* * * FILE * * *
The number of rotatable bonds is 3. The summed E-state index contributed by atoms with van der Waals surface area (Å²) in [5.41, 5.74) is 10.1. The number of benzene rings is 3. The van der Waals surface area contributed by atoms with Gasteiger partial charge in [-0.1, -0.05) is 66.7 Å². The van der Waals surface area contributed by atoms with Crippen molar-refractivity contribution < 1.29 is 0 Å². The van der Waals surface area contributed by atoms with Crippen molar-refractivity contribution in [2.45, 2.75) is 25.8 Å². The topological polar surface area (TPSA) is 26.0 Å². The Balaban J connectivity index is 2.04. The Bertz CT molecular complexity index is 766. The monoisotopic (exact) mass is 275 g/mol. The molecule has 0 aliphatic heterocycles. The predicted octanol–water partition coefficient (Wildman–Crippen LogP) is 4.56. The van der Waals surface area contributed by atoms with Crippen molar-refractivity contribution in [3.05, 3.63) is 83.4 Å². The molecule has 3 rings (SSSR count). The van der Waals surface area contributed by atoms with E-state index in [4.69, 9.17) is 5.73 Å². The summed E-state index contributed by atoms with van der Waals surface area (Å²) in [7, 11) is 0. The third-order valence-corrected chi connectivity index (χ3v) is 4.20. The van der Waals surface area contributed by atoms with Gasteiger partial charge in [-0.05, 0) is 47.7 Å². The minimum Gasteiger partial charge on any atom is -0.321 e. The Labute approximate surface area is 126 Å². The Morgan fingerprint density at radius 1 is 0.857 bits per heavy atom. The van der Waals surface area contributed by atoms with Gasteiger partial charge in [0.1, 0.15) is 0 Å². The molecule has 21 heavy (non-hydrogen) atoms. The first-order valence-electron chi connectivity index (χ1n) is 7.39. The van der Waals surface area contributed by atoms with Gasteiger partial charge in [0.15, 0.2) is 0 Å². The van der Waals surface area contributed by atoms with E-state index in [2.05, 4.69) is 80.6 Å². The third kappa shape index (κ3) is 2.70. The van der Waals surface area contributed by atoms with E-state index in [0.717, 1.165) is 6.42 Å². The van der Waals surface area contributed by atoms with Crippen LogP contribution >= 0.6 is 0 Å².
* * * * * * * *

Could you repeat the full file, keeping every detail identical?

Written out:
The number of rotatable bonds is 3. The summed E-state index contributed by atoms with van der Waals surface area (Å²) in [5.41, 5.74) is 10.1. The number of benzene rings is 3. The van der Waals surface area contributed by atoms with Gasteiger partial charge in [-0.1, -0.05) is 66.7 Å². The van der Waals surface area contributed by atoms with Crippen molar-refractivity contribution < 1.29 is 0 Å². The van der Waals surface area contributed by atoms with Crippen molar-refractivity contribution in [2.45, 2.75) is 25.8 Å². The topological polar surface area (TPSA) is 26.0 Å². The Balaban J connectivity index is 2.04. The Bertz CT molecular complexity index is 766. The monoisotopic (exact) mass is 275 g/mol. The molecule has 0 aliphatic heterocycles. The predicted octanol–water partition coefficient (Wildman–Crippen LogP) is 4.56. The van der Waals surface area contributed by atoms with Crippen molar-refractivity contribution in [3.05, 3.63) is 83.4 Å². The molecule has 3 rings (SSSR count). The van der Waals surface area contributed by atoms with E-state index in [4.69, 9.17) is 5.73 Å². The summed E-state index contributed by atoms with van der Waals surface area (Å²) in [7, 11) is 0. The third-order valence-corrected chi connectivity index (χ3v) is 4.20. The van der Waals surface area contributed by atoms with Gasteiger partial charge in [-0.05, 0) is 47.7 Å². The minimum Gasteiger partial charge on any atom is -0.321 e. The Labute approximate surface area is 126 Å². The Morgan fingerprint density at radius 1 is 0.857 bits per heavy atom. The van der Waals surface area contributed by atoms with Gasteiger partial charge in [0.1, 0.15) is 0 Å². The molecule has 21 heavy (non-hydrogen) atoms. The first-order valence-electron chi connectivity index (χ1n) is 7.39. The van der Waals surface area contributed by atoms with Gasteiger partial charge in [0.15, 0.2) is 0 Å². The van der Waals surface area contributed by atoms with E-state index in [2.05, 4.69) is 80.6 Å². The third kappa shape index (κ3) is 2.70. The van der Waals surface area contributed by atoms with E-state index in [0.717, 1.165) is 6.42 Å². The van der Waals surface area contributed by atoms with Crippen LogP contribution >= 0.6 is 0 Å².